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US moves against China firms criticized

By Zheng Yangpeng in Dalian, Liaoning | China Daily | Updated: 2013-09-13 07:24

But Francisco J. Sanchez, US undersecretary of commerce for international trade, a panelist in the Davos discussion in Dalian, dismissed the claim that the US is not open to Chinese investment.

He said that 98 percent of foreign countries' outbound direct investment into the US requires no government review, and the vast majority of investments that are reviewed are ultimately approved.

"This (review) is not unique to China. It applies to (companies) all over the world who hope to invest in or acquire technologies that we deem as related to national security," said Sanchez.

"I want to make it very clear that the United States welcomes Chinese investment," he said.

The two cases did obscure the overall robust picture of Chinese investment in the US. In 2012, the Chinese mainland's ODI in the US grew 123.5 percent to hit $4 billion. At that point, the US became the second-largest ODI destination after Hong Kong, according to a Chinese government report.

By the end of 2012, cumulative investment from the Chinese mainland in the US was $17 billion.

Ma Weihua, chairman of Wing Lung Bank and former chairman of China Merchants Bank, said most Chinese companies are not prepared to "go global", as shown in the high percentage of failures in ODI.

In 2010, more than 10 percent of Chinese outbound investments failed, one of the highest rates in the world. More than 20 percent had lost money, he said.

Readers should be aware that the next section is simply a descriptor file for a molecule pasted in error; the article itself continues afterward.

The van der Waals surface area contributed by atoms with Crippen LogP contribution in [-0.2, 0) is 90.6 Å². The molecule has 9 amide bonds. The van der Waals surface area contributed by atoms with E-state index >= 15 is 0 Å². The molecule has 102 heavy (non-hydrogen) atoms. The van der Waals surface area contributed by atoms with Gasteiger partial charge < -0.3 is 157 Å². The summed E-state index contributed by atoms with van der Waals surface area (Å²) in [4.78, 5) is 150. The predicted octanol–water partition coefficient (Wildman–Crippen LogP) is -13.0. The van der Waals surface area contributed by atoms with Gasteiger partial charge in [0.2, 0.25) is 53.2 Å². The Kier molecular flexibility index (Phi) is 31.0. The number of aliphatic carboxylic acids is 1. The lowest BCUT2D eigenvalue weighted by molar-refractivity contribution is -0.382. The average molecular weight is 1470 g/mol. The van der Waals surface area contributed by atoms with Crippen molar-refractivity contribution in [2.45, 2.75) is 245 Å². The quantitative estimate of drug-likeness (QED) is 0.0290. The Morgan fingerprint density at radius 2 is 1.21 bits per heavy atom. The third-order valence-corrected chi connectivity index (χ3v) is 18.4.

"Many Chinese companies do not have a clear strategy in terms of going abroad. Some just go abroad because they think they are big enough. And the low-price strategy they generally apply abroad could easily provoke local repulsion," Ma said.

Li, the banker, pointed out that Chinese executives abroad have very limited integration with local cultures: They tend to work and live in an isolated environment in foreign markets and seldom communicate with locals. They are particularly weak at language skills.

"Throughout my intensive travel experience in Africa, my personal feeling is that Chinese culture hardly resonates with these developing nations," he added.

Michael Andrew, global chairman of KPMG International, a global auditing corporation, said the firm's survey of Chinese clients showed that a few years ago, 86 percent of Chinese companies that had outbound investment were State-owned enterprises. Their investment was overwhelmingly concentrated in energy and infrastructure. But now more investors are targeting areas such as food, technology and services.

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